Orthodontics is a specialised field in dentistry that focuses on the proper alignment of the jaws and teeth, and practices the prevention, diagnosis and treatment of such problems. The problem of alignment is medically known as “malocclusion”, the meaning of which is “bad bite”.
The importance of teeth and jaw alignment, and hence orthodontics, goes way beyond the physical appearance. Non-aligned and crooked teeth cause various problems - they compromise hygiene greatly, since such teeth are much harder to keep clean, and therefore can lead to premature tooth decay. Crooked teeth also cause headaches, neck pains, and back pains as their ill-positioning exerts greater stress on the chewing muscles. This is also one of the causes for TMJ disorders, which are a group of complex problems of the jaw joint, and of course, the one of the obvious factors that highlight the importance of teeth and jaw alignment is the very obvious, physical appearance, as mentioned previously. Bad alignment distracts the observer from all other elements of the appearance, and makes it unpleasant.
All in all, by undertaking orthodontic treatment, you’re giving yourself a healthier and more hygienic oral cavity, an appearance that is much more pleasing, and a relatively longer tooth life.
The question arises as to whether or not you even require orthodontic treatment. There isn’t a way of knowing that on your own. Your dentist can advise you on whether or not you can benefit from treatment and give you an opinion on what kind of treatment is appropriate. The factors that will help determine this are your demographics (mainly age), your health history, x-rays, photographs, various clinical tests and plaster models of your jaws.
The main tools used in orthodontics are braces, plates and retainers. Braces are further divided into dozens of tools like bands, wires, brackets and power chains. Which tools are used depends entirely upon individual cases and the state of the teeth and jaws.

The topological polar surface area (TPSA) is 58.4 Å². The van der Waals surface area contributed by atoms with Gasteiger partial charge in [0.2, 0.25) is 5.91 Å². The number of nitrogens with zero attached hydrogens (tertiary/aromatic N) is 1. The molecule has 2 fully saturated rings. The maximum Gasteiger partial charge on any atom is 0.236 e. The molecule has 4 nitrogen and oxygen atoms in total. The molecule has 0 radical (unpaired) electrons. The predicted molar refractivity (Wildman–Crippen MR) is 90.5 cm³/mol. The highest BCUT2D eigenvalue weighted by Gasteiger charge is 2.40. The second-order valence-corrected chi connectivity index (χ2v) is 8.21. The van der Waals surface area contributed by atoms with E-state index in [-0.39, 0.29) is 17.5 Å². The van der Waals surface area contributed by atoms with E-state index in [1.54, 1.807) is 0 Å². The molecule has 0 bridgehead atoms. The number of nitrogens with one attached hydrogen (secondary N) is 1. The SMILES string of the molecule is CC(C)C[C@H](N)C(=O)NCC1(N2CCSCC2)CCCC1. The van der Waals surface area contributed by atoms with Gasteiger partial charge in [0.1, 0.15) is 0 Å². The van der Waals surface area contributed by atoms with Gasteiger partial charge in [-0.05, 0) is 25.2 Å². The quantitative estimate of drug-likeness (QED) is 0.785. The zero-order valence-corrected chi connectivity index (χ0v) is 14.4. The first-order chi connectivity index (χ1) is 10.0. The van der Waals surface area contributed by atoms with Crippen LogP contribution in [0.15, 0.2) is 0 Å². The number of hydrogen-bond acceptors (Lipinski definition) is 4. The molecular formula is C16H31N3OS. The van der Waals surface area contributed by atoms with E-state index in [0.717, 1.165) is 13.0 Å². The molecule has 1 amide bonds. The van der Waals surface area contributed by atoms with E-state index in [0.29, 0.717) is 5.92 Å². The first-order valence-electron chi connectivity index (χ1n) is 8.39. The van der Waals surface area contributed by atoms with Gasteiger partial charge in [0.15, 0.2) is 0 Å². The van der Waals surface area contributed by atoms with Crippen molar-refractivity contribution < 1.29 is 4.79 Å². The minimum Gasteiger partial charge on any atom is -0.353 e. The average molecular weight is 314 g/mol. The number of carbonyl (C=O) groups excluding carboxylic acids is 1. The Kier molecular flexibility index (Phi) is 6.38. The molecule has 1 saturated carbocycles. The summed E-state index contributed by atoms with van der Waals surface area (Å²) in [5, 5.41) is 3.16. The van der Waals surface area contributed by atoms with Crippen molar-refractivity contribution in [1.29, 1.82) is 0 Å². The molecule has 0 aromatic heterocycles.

Here are some different alignment problems that you should have in order to consider yourself as a prospective candidate for an orthodontic treatment.
- Buck teeth. Buck teeth are also known as dental overbite. In this condition, the teeth of the upper jaw protrude excessively over those of the lower jaw.
- Bulldog Appearance. The bulldog appearance is also known as under-bite. This condition is the reverse of the overbite; the teeth of the lower jaw are the ones that protrude excessively as compared to those of the upper jaw.
- Open bite. In this condition when the back teeth close in a bite, either the front teeth, or the side teeth, or both, are unable to meet, resulting in a gap between the biting surfaces.
- Cross-bite. When the back teeth of the mouth close into a bite, the teeth of the upper jaw are not located, as they should be, slightly in front of the teeth of the lower jaw.
- Crowding. This condition occurs when the jaw or dental ridge is apparently too small to accommodate all the teeth, or the size of teeth is too great to fit the jaw.
- Misplaced midline. When the back teeth close in a bite, the centre line of the upper front teeth does not correspond with that of the lower front teeth.
In order to get a FREE first orthodontic consultation or learn more about which orthodontic treatment is right for you visit http://www.epsomdentalcare.co.nz/